There is nothing to writing. All you do is sit down at a typewriter and bleed.
Send submissions to hannahmiet at gmail dot com. Also, please follow my personal Tumblr: Don't think twice, s'aight.
Turn off the internet. Write. Bitch.
— Hemingway, channeled through Hannah Miet as a note to self.
We would be together and have our books and at night be warm in bed together with the windows open and the stars bright.
— Ernest Hemingway, A Moveable Feast (via nathanlawler)
Rule No. 9: Have adventures. The Hemingway mode was in ascendancy for decades before it was eclipsed by trendy fabulist “exercises.” The pendulum is swinging back, though, and it’s going to knock these effete eggheads right out of their Aeron chairs. Keep ahead of the curve. Get out and see the world. It’s not going to kill you to butch it up a tad. Book passage on a tramp steamer. Rustle up some dysentery; it’s worth it for the fever dreams alone. Lose a kidney in a knife fight. You’ll be glad you did.
Couldn’t resist this one too.
Source: The New York Times
‘Damned good-looking’ is how Ernest Hemingway—or, rather, his antihero Jake Barnes in The Sun Also Rises—describes Lady Brett Ashley when she appears at a Parisian club with a mob of pretty boys. ‘Damned good-looking’ is better than pretty. It’s better than the colloquial “hot,” better than beautiful, even.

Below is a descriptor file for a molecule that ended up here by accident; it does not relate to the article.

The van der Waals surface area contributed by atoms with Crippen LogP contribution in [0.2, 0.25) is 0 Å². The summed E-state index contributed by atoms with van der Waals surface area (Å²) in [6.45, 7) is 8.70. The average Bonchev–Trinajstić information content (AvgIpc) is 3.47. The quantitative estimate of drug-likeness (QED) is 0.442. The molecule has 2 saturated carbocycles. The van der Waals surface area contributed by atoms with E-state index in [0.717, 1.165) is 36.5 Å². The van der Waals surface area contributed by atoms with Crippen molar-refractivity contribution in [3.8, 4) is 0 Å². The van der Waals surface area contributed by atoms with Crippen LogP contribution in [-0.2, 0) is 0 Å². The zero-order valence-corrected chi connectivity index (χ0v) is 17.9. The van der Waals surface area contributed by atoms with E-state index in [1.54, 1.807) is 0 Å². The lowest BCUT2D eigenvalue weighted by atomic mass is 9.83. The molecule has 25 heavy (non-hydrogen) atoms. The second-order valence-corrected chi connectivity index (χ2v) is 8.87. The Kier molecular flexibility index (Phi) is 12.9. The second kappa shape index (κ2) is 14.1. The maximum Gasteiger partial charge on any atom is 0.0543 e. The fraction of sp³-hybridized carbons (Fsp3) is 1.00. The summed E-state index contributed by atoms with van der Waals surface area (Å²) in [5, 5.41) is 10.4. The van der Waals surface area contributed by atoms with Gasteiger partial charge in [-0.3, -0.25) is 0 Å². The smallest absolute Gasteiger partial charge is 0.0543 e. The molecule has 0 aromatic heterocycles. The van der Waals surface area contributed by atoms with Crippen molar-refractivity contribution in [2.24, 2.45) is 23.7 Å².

Damned good-looking, it is.
A new edition of ‘A Farewell to Arms,’ which was originally published in 1929, will be released next week, including all the alternate endings, along with early drafts of other passages in the book…It is also an attempt to redirect some of the attention paid in recent years to Hemingway’s swashbuckling, hard-drinking image — through fictional depictions in the best-selling novel ‘The Paris Wife’ and the Woody Allen film ‘Midnight in Paris,’ for instance — back to his sizable body of work.
'I think people who are interested in writing and trying to write themselves will find it interesting to look at a great work and have some insight to how it was done,' Seán Hemingway, a grandson of Ernest Hemingway who is also a curator of Greek and Roman art at the Metropolitan Museum of Art, said in an interview. 'But he is a writer who has captured the imagination of the American public, and these editions are interesting because they really focus on his work. Ultimately that’s his lasting contribution.'